During the 1860s Albion Chapel was the centre of an extraordinarily vigorous range of spiritual and social activities including a full time paid ‘town missionary’ who made over 3,000 visits a year to poorer homes of the town (Victorian Ashton.EA.Rose). It was decided to start up a mission in the poor area of Charlestown, Ashton-Under-Lyne.
An Act of 1843 allowed for a congregation to be formed before building a Church. The usual method of extending the influence of the Church was to put down a building suitable for Sunday School work, to gather scholars, to establish weekly evening classes for secular instruction, to maintain preaching on Sunday evenings in the schoolroom, and as soon as circumstances might warrant the attempt, to form a Church. (Ashton Churches & Chapels. E.A.Rose).
In the year 1862 a mission school was started in Charlestown in a room made out of two cottages. The two cottages were soon too small and the mission moved to an old mill in Wellington Road. However in August 1866 the foundation stone for new premises in York Street, Charlestown was laid by Mr. Hugh Mason. The Mission was opened in February 1867 at a cost of £1,500 and declared free from debt.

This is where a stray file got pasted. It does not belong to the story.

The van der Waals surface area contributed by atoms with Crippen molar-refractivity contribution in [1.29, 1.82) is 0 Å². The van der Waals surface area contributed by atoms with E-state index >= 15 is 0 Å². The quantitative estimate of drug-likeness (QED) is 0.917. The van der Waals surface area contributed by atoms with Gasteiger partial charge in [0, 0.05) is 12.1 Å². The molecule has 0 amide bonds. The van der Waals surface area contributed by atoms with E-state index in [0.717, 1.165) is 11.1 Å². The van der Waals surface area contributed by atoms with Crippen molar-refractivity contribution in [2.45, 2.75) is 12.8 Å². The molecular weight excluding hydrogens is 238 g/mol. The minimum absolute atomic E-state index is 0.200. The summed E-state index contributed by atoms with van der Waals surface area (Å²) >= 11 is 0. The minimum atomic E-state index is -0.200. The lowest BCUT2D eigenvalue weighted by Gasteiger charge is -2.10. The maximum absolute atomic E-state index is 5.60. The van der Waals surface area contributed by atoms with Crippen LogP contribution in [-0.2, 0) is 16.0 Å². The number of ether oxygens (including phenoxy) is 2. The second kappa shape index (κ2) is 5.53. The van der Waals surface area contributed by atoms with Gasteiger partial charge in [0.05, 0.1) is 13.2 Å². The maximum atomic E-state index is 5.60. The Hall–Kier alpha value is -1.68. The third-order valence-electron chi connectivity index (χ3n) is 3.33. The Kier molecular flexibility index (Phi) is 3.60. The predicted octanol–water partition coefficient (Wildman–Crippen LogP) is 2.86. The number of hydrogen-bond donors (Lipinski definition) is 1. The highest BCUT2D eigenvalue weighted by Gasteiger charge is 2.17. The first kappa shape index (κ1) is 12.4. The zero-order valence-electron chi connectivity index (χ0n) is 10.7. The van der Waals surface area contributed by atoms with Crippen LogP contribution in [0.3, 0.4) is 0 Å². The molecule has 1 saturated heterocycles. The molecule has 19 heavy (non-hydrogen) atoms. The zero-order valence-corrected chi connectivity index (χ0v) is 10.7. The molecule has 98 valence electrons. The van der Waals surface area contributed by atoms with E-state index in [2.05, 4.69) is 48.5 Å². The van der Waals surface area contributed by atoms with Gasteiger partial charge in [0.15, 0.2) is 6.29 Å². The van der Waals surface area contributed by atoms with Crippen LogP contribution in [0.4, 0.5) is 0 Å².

In 1932 a Boys’ Brigade Company was formed and later, in 1951, a Girls’ Brigade Company. The Boys’ Brigade can take pride in the number of boys who later went into the Ministry, and the respect Lord Rhodes of Saddleworth had for the Company who attended the Annual Displays and presented the awards for 15 consecutive years 1950-1965 during which time he was the Member of Parliament for Ashton-under-Lyne.
In 1968 Charlestown Mission purchased, for £4,000, the Methodist Church premises in Alexandra Road – still in the Charlestown area – where it remains at the present time with a flourishing Sunday School and many weekly activities.
The missionary work again is in evidence with ‘The Carpenter’s Arms’. This is an ecumenical group based at Charlestown where the Church opens its doors every Tuesday welcoming and giving support to the lonely and homeless who traverse through the borough.
As one elderly Church member, Mr. Albert Warren, says of his early recollections of Charlestown, “No matter how you were dressed, you received a warm welcome…In the midst of all the poverty, there was a building that shone like a beacon”.
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